The purpose of this study was to examine the effects of Play Practice (PP) instruction on the performance of table tennis skills. Fifty-six college students in four intact classes were taught by two instructors using PP and Skill-focused Instruction (SI). A nonequivalent control/comparison group experimental design with pre and post measures was used. Three separate ANOVAs with a repeated measure (time effect) were conducted to examine the effects of PP and SI for each of the three dependent variables: (a) forehand drive accuracy, (b) forehand attack, and (c) serve. Results demonstrated that both PP and SI conditions were effective in improving participants’ skills in forehand drive, forehand attack, and serving from pre- to posttest. However, PP was more effective in improving participants’ skills in forehand attack and serving from pre to post as compared with SI.
Peng Zhang, Phillip Ward, Weidong Li, Sue Sutherland and Jackie Goodway
Gina M. McCaskill, Olivio J. Clay, Peng Li, Richard E. Kennedy, Kathryn L. Burgio and Cynthia J. Brown
The objective of this study was to determine the effect of self-reported leisure-time physical activity, converted to kilocalorie expenditure and expressed as average daily expenditure, on all-cause mortality among older males 65 years of age and older in the University of Alabama at Birmingham (UAB) Study of Aging (SOA). Mean age of participants was 75.4 years. Multivariable Cox proportional hazard models evaluated the predictors of overall survival. Kilocalorie expenditure (p = .01), Black race (p = .02), young age (p < .00), fewer depressive symptoms (p = .00), and absence of cognitive impairment (p < .00) were significant independent predictors of higher rates of survival. Low body mass index was a significant independent predictor of death (p = .03). Veteran status did not improve survival. Further study about kilocalorie expenditure and mortality could lead to reductions in premature mortality in community-dwelling older men in the Deep South.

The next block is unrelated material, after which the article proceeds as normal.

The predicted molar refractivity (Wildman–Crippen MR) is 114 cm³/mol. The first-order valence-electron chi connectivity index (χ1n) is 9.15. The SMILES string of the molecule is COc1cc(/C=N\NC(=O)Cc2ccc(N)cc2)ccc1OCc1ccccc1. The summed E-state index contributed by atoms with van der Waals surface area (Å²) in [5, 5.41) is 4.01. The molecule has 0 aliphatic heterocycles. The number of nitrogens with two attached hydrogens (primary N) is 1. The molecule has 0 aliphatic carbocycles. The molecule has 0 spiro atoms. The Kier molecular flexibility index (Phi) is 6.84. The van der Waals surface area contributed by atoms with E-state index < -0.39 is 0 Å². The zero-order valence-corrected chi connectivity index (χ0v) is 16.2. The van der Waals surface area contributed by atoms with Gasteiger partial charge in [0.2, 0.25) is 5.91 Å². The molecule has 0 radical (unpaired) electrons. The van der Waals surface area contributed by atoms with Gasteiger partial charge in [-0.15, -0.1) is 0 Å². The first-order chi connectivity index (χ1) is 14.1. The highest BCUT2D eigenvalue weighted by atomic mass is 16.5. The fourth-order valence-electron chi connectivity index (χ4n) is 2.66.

Jason E. Hsu, Qiyu Peng, David A. Schafer, Jason L. Koh, Gordon W. Nuber and Li-Qun Zhang
The flexor-pronator mass is thought to be the primary dynamic valgus stabilizer of the elbow and protects the ulnar collateral ligament. However, in vivo multiaxis actions of individual muscles of the flexor-pronator group and their roles in valgus stability have not been investigated quantitatively. This study tested the hypothesis that individual muscles of the flexor-pronator muscle group produce a significant varus moment that provides elbow valgus stability. The flexor carpi ulnaris, flexor carpi radialis, and pronator teres were selectively activated, and the resulting multiaxis moments at the elbow measured at 0°, 30°, 60°, and 90° of elbow flexion using a six-axis force sensor were analyzed for their role in generating varus moment and protecting the ulnar collateral ligament. Considerable off-axis moments were generated by each muscle tested. Through the range of elbow flexion, the varus moment was the major component of the multiaxis action of the flexor carpi ulnaris (p < .001). The flexor carpi radialis and pronator teres had significant actions as elbow flexors and pronators (p ≤ .032); these muscles also had a significant varus contribution at 90° elbow flexion (p ≤.019). The results suggest that the flexor-pronator muscle group plays an important role in valgus stability of the elbow. In particular, the flexor carpi ulnaris creates a significant varus moment, which is important in unloading and protecting the ulnar collateral ligament. Rehabilitation and strengthening of the flexor-pronator muscle group may help prevent failure of the ulnar collateral ligament and may also help compensate for a medially insufficient elbow.